This really is a fascinating debut novel. Granted, I haven't read every historical currently on sale, but I'm fairly confident in saying that nothing you'll find on the shelves at your local Borders is anything like What A Scoundrel Wants. It's gritty, romantic, charming, with a bad boy hero that will make any romance reader worth her salt swoon (seriously, I did - and I don't swoon).
"Had I been dead and cold, your lips on my chest would have brought me back to life."
Oh. My. God. Yeah yeah, I'm a sucker for this kind of stuff. So sue me. ::swoon::

If you're one of those historical romance readers who whine bemoan the lack of originality in the sub genre these days? Yeah, run out and buy this book. And even if I'm wrong and you hate it? It's part of Zebra's debut program and it only costs $3.99. Seriously, y'all should run out and buy it on principle alone.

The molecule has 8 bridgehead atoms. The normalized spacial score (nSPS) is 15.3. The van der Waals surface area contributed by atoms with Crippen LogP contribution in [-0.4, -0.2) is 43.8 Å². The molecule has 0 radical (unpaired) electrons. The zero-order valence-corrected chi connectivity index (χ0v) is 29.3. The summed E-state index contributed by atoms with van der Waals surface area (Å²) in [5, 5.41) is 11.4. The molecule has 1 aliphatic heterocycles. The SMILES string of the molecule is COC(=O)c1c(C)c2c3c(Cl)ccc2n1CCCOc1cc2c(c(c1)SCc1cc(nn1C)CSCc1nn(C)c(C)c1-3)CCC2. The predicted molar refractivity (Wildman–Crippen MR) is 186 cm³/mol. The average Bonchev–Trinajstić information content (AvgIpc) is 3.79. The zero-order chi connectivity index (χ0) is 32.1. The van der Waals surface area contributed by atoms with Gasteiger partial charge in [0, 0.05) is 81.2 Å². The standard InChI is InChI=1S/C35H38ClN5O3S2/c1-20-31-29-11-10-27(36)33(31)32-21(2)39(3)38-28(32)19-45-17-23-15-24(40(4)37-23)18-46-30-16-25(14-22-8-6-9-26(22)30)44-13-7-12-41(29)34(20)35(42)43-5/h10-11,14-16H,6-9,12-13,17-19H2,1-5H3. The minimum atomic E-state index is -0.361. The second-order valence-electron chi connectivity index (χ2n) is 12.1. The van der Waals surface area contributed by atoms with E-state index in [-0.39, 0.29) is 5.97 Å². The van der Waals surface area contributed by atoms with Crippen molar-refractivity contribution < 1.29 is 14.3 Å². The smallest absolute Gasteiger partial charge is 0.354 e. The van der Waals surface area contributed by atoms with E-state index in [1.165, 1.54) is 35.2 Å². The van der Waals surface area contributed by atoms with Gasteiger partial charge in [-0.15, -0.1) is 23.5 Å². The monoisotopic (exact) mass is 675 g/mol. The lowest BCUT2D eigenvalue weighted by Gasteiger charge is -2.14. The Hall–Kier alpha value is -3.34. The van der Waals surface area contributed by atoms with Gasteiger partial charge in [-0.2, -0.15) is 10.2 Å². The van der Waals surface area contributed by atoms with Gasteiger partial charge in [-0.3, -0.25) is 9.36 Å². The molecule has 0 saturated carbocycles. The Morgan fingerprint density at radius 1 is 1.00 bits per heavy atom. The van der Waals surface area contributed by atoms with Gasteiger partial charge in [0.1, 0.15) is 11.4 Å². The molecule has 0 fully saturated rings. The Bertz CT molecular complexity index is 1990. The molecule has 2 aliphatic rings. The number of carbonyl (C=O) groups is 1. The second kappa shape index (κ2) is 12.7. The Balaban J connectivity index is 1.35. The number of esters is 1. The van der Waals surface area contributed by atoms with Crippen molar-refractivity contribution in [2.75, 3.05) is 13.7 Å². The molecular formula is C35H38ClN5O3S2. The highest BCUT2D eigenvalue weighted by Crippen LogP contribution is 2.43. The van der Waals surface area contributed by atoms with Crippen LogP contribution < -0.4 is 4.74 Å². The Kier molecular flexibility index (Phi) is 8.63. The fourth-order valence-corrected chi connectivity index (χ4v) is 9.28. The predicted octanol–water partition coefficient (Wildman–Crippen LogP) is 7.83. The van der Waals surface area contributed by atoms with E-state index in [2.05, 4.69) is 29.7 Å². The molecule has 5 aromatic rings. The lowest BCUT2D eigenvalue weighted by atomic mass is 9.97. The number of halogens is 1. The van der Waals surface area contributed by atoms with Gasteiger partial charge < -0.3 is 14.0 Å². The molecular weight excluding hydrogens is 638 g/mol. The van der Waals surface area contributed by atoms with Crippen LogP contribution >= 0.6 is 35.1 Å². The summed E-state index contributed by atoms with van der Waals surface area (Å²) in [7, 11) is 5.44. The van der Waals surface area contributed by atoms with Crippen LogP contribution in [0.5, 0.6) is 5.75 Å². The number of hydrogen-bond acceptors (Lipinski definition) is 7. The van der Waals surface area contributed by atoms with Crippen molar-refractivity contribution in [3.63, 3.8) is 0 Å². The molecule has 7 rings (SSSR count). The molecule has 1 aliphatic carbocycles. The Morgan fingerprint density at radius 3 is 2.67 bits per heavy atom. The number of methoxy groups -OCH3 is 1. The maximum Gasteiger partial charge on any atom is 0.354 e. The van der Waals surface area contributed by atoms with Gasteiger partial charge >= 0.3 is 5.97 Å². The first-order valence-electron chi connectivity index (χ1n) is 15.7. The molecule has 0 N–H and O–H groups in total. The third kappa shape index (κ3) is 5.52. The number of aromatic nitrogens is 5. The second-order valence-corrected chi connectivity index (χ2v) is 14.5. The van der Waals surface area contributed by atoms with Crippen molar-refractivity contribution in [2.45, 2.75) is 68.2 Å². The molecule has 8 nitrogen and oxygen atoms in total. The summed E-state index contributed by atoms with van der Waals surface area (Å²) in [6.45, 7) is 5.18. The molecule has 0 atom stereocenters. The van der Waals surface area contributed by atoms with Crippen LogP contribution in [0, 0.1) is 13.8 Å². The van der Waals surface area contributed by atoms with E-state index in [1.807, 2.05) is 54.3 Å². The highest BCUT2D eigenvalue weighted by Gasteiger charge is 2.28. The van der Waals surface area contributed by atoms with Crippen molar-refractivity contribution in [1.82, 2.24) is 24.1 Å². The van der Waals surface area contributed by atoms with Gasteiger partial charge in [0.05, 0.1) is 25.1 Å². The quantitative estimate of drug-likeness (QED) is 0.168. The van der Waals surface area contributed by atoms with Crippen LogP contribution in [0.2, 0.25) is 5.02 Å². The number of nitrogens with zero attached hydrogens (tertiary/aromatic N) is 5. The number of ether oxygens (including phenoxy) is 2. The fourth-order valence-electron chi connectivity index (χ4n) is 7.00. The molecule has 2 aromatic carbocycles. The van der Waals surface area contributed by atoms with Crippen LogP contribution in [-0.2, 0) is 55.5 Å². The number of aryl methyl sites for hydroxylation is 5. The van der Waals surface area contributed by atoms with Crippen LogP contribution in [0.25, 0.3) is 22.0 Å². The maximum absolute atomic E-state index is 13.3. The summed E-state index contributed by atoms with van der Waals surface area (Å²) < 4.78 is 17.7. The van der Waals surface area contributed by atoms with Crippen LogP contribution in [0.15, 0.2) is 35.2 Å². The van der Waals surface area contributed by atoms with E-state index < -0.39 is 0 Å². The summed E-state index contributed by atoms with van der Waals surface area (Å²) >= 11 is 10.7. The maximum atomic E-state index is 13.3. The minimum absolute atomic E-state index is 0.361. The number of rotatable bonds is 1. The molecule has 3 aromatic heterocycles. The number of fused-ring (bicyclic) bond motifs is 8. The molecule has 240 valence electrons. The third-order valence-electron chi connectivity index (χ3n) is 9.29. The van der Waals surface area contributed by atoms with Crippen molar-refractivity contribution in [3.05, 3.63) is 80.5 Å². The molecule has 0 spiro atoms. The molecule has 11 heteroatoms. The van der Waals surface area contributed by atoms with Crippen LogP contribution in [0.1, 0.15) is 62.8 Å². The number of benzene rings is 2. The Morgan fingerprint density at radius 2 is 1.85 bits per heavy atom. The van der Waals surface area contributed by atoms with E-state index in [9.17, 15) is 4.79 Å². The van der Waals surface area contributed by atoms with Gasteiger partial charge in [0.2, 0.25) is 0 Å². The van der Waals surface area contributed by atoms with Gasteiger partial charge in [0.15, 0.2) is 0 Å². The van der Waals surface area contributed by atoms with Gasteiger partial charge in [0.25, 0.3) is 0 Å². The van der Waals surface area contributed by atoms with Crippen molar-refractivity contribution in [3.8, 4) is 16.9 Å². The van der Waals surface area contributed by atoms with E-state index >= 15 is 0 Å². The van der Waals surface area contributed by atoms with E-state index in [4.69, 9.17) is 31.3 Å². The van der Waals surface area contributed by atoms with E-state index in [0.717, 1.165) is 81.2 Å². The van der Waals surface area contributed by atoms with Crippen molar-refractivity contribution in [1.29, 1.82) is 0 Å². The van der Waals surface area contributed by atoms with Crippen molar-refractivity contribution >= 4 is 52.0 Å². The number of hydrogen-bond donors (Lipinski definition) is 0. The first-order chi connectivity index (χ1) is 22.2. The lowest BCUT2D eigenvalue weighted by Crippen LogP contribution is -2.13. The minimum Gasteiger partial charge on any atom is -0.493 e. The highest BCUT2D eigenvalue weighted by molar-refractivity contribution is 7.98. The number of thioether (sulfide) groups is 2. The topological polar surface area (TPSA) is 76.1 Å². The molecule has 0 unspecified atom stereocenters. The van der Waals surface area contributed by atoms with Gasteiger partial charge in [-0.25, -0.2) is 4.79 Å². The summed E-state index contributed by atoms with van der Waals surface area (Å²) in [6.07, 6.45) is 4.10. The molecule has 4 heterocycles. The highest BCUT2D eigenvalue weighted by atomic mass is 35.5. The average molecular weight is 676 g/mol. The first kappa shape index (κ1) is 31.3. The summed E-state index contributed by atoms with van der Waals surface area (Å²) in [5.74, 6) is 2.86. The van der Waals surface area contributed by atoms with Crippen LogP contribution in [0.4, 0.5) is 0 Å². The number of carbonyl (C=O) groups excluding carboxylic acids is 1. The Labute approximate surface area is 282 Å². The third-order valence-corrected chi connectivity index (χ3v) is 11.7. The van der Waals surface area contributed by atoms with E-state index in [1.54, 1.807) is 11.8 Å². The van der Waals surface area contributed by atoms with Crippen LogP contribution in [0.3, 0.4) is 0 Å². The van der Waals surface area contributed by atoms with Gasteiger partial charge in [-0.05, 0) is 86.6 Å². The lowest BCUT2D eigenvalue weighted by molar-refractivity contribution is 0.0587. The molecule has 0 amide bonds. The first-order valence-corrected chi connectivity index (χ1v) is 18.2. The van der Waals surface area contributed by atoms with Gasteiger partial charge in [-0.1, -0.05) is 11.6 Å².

Final Grade = B+

What's next for Lofty? Ada's story - and whoa doggie, I cannot wait to get my hands on that one! Trust me when I say girlfriend has her work cut out for her on that story, because Ada is a handful. Scoundrel's Kiss is set for a 2009 release.


Barbara said...

Well, I've been waiting to hear about this one. I'll admit, I saw it, thought about it, and decided to wait a bit. Which quite honestly is very terrible of me, considering I won the promotional contest for the book ::shakes head in shame:: I'll be picking it up this weekend.

azteclady said...

Yes, yes, yes, indeedy!

Kati said...